Chapter 10.
Productivity Measures: Business Sector and Major
Subsectors
Calculation
Procedures
Labor productivity Labor productivity, or output per hour, is computed
as:
Labor productivity = (Output index) /
(Hours of labor input)
or
P = O / H
The computation of labor compensation
per hour parallels the computation of output per hour.
Unit labor costs (ULC) are computed as labor compensation
(C) per unit of output, but are often represented as:
ULC = (C / H) / (O / H)
This form highlights the relationships
between unit labor costs, hourly compensation, and labor
productivity.
Real compensation per hour (RC) is
computed as hourly compensation deflated by the
seasonally adjusted Consumer Price Index for All Urban
Consumers (CPIU):
RC = (C / H) / CPIU
Unit nonlabor payments (UNLP) include
all nonlabor components of gross product originating in a
given sector — depreciation, rent, interest, and
indirect business taxes as well as profits and
profittype income — whereas unit nonlabor cost (UNLC)
excludes profit. These measures are computed as:
UNLP = (CU  C) / O
and
UNLC = (CU  C  PR) / O
where:
 CU is currentdollar output
 C is currentdollar compensation
 O is the output index
 PR is currentdollar profits.
Labor's share in current dollar
output in a given sector is simply the ratio of labor
compensation paid in that sector to current dollar
output:
LS = C / CU
and, analogously, the nonlabor or
capital share is defined as:
NLS = (CU  C) / CU = 1
 LS.
Most of the measures noted above are
presented quarterly in index form. Indexes are computed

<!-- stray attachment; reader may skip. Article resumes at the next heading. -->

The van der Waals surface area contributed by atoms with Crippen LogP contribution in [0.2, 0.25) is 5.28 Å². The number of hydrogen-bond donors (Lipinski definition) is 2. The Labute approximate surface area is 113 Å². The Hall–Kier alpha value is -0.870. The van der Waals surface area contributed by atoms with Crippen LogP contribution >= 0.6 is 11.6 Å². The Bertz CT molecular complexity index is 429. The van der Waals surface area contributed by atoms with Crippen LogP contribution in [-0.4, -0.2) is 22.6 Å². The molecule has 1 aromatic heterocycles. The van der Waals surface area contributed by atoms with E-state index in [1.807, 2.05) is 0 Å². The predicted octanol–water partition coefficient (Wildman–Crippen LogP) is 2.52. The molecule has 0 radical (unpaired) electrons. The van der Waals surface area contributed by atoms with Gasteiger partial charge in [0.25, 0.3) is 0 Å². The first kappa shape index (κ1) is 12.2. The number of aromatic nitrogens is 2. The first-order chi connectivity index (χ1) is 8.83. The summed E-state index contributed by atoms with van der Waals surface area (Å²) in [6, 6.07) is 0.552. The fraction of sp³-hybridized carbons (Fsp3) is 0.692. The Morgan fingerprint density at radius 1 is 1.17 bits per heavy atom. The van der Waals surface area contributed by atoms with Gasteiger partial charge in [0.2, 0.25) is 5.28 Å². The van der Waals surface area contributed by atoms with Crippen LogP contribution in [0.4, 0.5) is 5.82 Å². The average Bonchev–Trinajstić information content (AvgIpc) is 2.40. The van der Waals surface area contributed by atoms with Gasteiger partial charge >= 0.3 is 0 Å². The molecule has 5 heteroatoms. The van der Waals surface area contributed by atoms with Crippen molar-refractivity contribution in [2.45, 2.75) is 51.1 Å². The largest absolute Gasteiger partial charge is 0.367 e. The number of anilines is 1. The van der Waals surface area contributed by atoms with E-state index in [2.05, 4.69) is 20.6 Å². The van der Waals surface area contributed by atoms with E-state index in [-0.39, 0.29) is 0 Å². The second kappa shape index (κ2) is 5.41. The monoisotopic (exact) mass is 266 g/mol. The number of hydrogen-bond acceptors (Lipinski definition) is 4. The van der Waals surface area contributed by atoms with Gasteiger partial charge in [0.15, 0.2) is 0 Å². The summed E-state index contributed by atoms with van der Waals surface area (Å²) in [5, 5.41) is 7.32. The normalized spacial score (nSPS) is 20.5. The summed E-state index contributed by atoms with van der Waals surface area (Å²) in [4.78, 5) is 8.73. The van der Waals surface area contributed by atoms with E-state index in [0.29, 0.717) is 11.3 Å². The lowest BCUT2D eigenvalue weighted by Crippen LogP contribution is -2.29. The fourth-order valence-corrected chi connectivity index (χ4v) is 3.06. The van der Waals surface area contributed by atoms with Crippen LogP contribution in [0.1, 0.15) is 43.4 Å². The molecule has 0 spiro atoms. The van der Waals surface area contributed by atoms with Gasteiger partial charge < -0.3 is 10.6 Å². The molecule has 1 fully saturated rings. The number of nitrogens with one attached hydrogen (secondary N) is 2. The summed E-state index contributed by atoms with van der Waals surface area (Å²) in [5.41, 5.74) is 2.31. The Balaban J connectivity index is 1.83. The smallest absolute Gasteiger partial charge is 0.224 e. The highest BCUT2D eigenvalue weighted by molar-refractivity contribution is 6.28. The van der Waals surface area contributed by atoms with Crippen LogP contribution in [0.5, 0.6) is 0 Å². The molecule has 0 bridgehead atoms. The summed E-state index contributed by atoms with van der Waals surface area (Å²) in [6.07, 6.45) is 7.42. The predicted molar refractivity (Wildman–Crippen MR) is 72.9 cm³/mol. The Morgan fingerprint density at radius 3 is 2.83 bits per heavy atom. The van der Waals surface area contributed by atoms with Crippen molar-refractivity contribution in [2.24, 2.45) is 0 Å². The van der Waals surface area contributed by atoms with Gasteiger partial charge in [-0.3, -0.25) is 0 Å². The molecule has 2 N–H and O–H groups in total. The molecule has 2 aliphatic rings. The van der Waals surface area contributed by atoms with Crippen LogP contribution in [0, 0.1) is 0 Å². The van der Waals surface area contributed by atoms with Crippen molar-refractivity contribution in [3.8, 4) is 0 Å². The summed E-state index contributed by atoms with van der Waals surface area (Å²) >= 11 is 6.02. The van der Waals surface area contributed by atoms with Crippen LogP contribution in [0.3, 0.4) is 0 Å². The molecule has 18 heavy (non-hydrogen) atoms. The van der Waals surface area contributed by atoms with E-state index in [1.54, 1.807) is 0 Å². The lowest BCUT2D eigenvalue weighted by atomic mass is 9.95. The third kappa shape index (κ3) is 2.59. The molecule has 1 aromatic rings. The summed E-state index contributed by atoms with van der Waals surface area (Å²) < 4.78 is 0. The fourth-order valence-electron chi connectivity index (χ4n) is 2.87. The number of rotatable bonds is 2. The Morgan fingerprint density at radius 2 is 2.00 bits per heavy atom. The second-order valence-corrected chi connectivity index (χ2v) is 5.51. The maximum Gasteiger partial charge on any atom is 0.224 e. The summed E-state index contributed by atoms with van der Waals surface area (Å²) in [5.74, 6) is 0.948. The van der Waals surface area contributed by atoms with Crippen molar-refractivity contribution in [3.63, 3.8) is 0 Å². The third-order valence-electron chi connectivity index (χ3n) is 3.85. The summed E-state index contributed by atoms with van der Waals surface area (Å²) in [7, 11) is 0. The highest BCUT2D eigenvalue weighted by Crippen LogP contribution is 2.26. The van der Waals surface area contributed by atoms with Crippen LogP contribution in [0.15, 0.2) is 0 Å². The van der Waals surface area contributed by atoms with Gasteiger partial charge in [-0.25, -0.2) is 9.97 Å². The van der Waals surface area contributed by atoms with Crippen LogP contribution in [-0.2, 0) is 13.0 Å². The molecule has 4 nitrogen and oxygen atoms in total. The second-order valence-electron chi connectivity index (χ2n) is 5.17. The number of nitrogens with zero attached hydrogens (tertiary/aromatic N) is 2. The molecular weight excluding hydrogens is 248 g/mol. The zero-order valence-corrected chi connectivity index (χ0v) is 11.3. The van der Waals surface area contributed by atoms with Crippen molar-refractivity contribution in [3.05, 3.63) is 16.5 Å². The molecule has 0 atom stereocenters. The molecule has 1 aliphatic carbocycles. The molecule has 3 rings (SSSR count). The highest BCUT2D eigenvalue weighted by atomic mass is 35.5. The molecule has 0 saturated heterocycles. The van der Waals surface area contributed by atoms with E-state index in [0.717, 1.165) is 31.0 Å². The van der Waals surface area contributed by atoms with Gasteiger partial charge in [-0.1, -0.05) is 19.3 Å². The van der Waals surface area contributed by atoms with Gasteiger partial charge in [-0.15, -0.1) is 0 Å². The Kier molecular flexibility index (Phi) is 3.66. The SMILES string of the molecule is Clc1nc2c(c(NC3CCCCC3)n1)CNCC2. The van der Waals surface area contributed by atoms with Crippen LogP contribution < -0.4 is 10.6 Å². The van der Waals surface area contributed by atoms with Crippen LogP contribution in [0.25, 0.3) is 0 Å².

from basic data or analytic ratios by dividing the series
by its own base year annual value (presently 1992) and
multiplying by 100. In addition, quarterly percent
changes at a compound annual rate and percent changes
from the same quarter in the previous year are computed:^{20}
Q_{t} = 100 (V_{t}
/ V_{t1}) ^{4}  100
Y_{t} = 100 (V_{t}
/ V_{t4})  100,
where:
t is a time subscript denoting the
quarter,
V is a series described above,
Q_{t} is the quarterly
percentage change in series V from quarter t1 to quarter
t, measured at a compound annual rate,
Y_{t} is the percentage change
in series V from quarter t4 (the same quarter 1 year
before) to quarter t.
Indexes and percent changes are
published to one decimal point. In order not to lose
precision, all computations are made from the underlying
measures themselves rather than from the published
indexes.
Multifactor productivity
BLS aggregates inputs for its multifactor productivity
measures using a Tornqvist chain index. Some of the basic
properties of this index are: It is calculated as a
weighted average of growth rates of the components; the
weights are allowed to vary for each time period; and the
weights are defined as the mean of the relative
compensation shares of the components in two adjacent
years. Hence, the growth rate of the index (I) for major
sectors is the proportional change over time (the
triangle (delta) refers to discrete change with respect
to time), such that:
% Δ I =
exp(Δ ln I) =